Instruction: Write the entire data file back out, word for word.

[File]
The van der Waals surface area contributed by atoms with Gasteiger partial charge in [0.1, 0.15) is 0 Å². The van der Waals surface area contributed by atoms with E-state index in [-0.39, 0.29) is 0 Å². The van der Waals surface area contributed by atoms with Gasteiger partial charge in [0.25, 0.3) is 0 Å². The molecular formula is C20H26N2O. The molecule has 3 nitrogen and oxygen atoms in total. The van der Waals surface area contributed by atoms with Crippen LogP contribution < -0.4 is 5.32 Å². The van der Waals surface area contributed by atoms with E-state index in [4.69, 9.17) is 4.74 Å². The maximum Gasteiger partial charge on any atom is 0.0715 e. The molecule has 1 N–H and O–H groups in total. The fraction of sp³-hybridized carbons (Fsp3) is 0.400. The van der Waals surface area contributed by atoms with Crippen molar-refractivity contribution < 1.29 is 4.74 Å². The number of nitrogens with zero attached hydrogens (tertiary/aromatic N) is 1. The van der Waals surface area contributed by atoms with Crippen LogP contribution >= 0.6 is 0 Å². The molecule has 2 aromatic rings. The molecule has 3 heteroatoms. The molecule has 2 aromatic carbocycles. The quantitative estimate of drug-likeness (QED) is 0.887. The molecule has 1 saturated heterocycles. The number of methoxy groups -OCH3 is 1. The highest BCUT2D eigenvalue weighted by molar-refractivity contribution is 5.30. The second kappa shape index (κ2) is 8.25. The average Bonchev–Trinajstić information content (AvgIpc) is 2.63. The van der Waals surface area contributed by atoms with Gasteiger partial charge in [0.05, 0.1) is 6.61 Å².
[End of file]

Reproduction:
The van der Waals surface area contributed by atoms with Gasteiger partial charge in [0.1, 0.15) is 0 Å². The van der Waals surface area contributed by atoms with E-state index in [-0.39, 0.29) is 0 Å². The van der Waals surface area contributed by atoms with Gasteiger partial charge in [0.25, 0.3) is 0 Å². The molecular formula is C20H26N2O. The molecule has 3 nitrogen and oxygen atoms in total. The van der Waals surface area contributed by atoms with Crippen LogP contribution < -0.4 is 5.32 Å². The van der Waals surface area contributed by atoms with E-state index in [4.69, 9.17) is 4.74 Å². The maximum Gasteiger partial charge on any atom is 0.0715 e. The molecule has 1 N–H and O–H groups in total. The fraction of sp³-hybridized carbons (Fsp3) is 0.400. The van der Waals surface area contributed by atoms with Crippen molar-refractivity contribution < 1.29 is 4.74 Å². The number of nitrogens with zero attached hydrogens (tertiary/aromatic N) is 1. The van der Waals surface area contributed by atoms with Crippen LogP contribution >= 0.6 is 0 Å². The molecule has 2 aromatic rings. The molecule has 3 heteroatoms. The molecule has 2 aromatic carbocycles. The quantitative estimate of drug-likeness (QED) is 0.887. The molecule has 1 saturated heterocycles. The number of methoxy groups -OCH3 is 1. The highest BCUT2D eigenvalue weighted by molar-refractivity contribution is 5.30. The second kappa shape index (κ2) is 8.25. The average Bonchev–Trinajstić information content (AvgIpc) is 2.63. The van der Waals surface area contributed by atoms with Gasteiger partial charge in [0.05, 0.1) is 6.61 Å².